Among the “early works” of the Amerbach Catalogue there is one which shows strong traces of Leonardo's and even more of Mantegna's influence on him at this time. It is a Last Supper, painted in oils on wood. But it was so mutilated in the iconoclastic fury of 1529, and has been so cobbled, re-broken, re-set, and “restored” generally, that it can no longer be called Holbein's work without many reservations. There is also another Last Supper, one of a coarsely painted set on canvas, which is attributed to him on much more doubtful grounds, to judge by the composition and colouring. Myself I should be inclined to see the inferior hand of Ambrose, Hans the elder, or perhaps even Sigmund Holbein in these, if they are genuine Holbein works at all.

But there are still to be seen the traces of his own hand and mind in the Last Supper in oils on wood. St. John's head must originally have been very beautiful; very manly, too,—dark with sudden anguish and recoil. There is a separate head of St. John, in oils, in the same collection, which shows how fixed was this noble originality of type in Holbein's conception of “the beloved apostle.” But it is in Judas that the patient student will find, perhaps, most of Holbein's peculiar cast of thought, when once the initial repulsion is overcome.

By a very natural arrangement he is brought into the immediate foreground and sits there, already isolated, already damned, in such a torment of body and soul as haunts the spectator who has had the courage to reconsider the dictum of authorities who call him “a Jew of frightful vulgarity.” Frightful he may be; but it is a strange judgment which can find him vulgar. Unfortunately, the painting is no longer in a condition to justify reproduction; but such as study this yellow-robed, emaciated, shivering, fever-consumed Judas will, I venture to assert, find food for thought in it even under all the injuries the work has undergone.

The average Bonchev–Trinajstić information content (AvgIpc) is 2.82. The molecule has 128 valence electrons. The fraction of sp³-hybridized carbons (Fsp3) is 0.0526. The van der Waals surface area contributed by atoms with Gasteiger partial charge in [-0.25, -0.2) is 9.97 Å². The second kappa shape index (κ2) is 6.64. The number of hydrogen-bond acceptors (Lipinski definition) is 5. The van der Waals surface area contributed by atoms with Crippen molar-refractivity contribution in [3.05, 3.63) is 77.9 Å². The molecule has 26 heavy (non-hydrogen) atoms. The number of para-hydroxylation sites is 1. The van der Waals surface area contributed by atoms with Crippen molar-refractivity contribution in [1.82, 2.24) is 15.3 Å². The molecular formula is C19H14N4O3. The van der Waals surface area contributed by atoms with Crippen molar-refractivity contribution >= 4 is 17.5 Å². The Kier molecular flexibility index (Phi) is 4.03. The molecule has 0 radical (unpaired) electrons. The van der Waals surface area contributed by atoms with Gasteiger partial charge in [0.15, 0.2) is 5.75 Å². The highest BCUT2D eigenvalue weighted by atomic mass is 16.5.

It is a demon-driven soul if ever there was one. He is in the very act of springing to his feet and rushing away anywhere, anywhere out of this Presence;—no more concerned about his money-bag than about the food he loathes. Thirty pieces of silver! If the priests have lied, if this is in very truth the Messiah his heart still half believes Him, will thirty pieces of silver buy his soul from the Avenger? Is there time still to escape? What if he break the promise given when he was over-persuaded in the market-place the other day? But did not the High Priest himself declare that this is Beelzebub in person,—this fair, false, dear,—oh! still too dear Illusion? Up! Let him be gone out of this!—from the sound of that Voice, from the sight of that Face, get the thing over and done, done—done one way or another! If God's work, as the priests swear, well and good. He will have earned the pity of God Himself. If the devil's, as his heart whispers, well, too! Let him take his price and buy himself a rope long enough to house his soul in any Hell, rather than sit on in this one! It is all painted, or was once; all written on that sunken cheek, that matted hair and clammy brow; in that cavernous socket, that eye of lurid despair; on the whole anatomy of a lost soul. The hand that did it was very young, very immature; but it had the youth and the immaturity of a Master.